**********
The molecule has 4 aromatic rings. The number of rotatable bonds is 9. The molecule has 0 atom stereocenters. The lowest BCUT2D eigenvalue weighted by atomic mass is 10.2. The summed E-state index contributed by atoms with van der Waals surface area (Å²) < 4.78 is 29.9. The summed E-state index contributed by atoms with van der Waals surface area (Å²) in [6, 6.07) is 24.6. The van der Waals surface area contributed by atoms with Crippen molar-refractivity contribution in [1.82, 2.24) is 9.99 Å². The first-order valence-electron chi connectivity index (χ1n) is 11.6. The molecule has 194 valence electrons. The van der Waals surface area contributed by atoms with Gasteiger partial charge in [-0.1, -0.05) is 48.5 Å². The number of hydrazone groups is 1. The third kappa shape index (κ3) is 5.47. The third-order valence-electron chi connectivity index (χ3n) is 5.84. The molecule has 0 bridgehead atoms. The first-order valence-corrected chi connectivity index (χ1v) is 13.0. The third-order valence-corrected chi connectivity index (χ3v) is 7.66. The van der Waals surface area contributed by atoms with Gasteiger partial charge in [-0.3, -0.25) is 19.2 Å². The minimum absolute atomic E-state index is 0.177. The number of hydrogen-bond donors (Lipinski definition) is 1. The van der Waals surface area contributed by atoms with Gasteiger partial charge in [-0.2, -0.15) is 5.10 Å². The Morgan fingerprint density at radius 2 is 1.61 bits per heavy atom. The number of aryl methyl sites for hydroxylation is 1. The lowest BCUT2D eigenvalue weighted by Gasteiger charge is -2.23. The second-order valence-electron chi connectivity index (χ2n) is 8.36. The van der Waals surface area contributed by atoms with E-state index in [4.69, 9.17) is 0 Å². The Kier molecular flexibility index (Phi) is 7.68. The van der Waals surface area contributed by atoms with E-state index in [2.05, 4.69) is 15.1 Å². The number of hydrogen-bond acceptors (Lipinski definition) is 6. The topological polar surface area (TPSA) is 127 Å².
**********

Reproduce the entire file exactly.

The molecule has 4 aromatic rings. The number of rotatable bonds is 9. The molecule has 0 atom stereocenters. The lowest BCUT2D eigenvalue weighted by atomic mass is 10.2. The summed E-state index contributed by atoms with van der Waals surface area (Å²) < 4.78 is 29.9. The summed E-state index contributed by atoms with van der Waals surface area (Å²) in [6, 6.07) is 24.6. The van der Waals surface area contributed by atoms with Crippen molar-refractivity contribution in [1.82, 2.24) is 9.99 Å². The first-order valence-electron chi connectivity index (χ1n) is 11.6. The molecule has 194 valence electrons. The van der Waals surface area contributed by atoms with Gasteiger partial charge in [-0.1, -0.05) is 48.5 Å². The number of hydrazone groups is 1. The third kappa shape index (κ3) is 5.47. The third-order valence-electron chi connectivity index (χ3n) is 5.84. The molecule has 0 bridgehead atoms. The first-order valence-corrected chi connectivity index (χ1v) is 13.0. The third-order valence-corrected chi connectivity index (χ3v) is 7.66. The van der Waals surface area contributed by atoms with Gasteiger partial charge in [-0.3, -0.25) is 19.2 Å². The minimum absolute atomic E-state index is 0.177. The number of hydrogen-bond donors (Lipinski definition) is 1. The van der Waals surface area contributed by atoms with Gasteiger partial charge in [-0.2, -0.15) is 5.10 Å². The Morgan fingerprint density at radius 2 is 1.61 bits per heavy atom. The number of aryl methyl sites for hydroxylation is 1. The lowest BCUT2D eigenvalue weighted by Gasteiger charge is -2.23. The second-order valence-electron chi connectivity index (χ2n) is 8.36. The van der Waals surface area contributed by atoms with E-state index in [4.69, 9.17) is 0 Å². The Kier molecular flexibility index (Phi) is 7.68. The van der Waals surface area contributed by atoms with E-state index in [2.05, 4.69) is 15.1 Å². The number of hydrogen-bond acceptors (Lipinski definition) is 6. The topological polar surface area (TPSA) is 127 Å².